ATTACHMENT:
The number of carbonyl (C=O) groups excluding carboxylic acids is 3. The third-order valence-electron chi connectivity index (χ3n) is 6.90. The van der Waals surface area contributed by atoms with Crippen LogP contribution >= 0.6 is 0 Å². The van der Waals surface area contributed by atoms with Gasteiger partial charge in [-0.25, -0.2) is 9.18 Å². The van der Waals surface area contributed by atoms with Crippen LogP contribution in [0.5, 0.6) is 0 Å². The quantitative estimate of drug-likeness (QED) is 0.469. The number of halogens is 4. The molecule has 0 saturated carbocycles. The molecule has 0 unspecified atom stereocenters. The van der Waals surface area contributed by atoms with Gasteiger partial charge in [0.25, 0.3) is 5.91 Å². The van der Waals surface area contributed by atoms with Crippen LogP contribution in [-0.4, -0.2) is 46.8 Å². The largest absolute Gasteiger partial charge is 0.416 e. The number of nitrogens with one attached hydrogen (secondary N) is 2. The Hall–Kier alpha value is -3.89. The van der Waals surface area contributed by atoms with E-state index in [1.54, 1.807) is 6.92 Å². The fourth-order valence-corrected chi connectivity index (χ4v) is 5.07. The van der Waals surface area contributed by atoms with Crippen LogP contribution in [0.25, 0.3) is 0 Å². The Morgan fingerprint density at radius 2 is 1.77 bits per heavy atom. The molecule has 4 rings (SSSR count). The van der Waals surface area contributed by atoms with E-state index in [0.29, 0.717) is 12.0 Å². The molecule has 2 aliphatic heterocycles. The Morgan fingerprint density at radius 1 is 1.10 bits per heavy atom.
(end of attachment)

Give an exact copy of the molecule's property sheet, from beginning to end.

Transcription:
The number of carbonyl (C=O) groups excluding carboxylic acids is 3. The third-order valence-electron chi connectivity index (χ3n) is 6.90. The van der Waals surface area contributed by atoms with Crippen LogP contribution >= 0.6 is 0 Å². The van der Waals surface area contributed by atoms with Gasteiger partial charge in [-0.25, -0.2) is 9.18 Å². The van der Waals surface area contributed by atoms with Crippen LogP contribution in [0.5, 0.6) is 0 Å². The quantitative estimate of drug-likeness (QED) is 0.469. The number of halogens is 4. The molecule has 0 saturated carbocycles. The molecule has 0 unspecified atom stereocenters. The van der Waals surface area contributed by atoms with Gasteiger partial charge in [0.25, 0.3) is 5.91 Å². The van der Waals surface area contributed by atoms with Crippen LogP contribution in [-0.4, -0.2) is 46.8 Å². The largest absolute Gasteiger partial charge is 0.416 e. The number of nitrogens with one attached hydrogen (secondary N) is 2. The Hall–Kier alpha value is -3.89. The van der Waals surface area contributed by atoms with E-state index in [1.54, 1.807) is 6.92 Å². The fourth-order valence-corrected chi connectivity index (χ4v) is 5.07. The van der Waals surface area contributed by atoms with Crippen LogP contribution in [0.25, 0.3) is 0 Å². The Morgan fingerprint density at radius 2 is 1.77 bits per heavy atom. The molecule has 4 rings (SSSR count). The van der Waals surface area contributed by atoms with E-state index in [0.29, 0.717) is 12.0 Å². The molecule has 2 aliphatic heterocycles. The Morgan fingerprint density at radius 1 is 1.10 bits per heavy atom.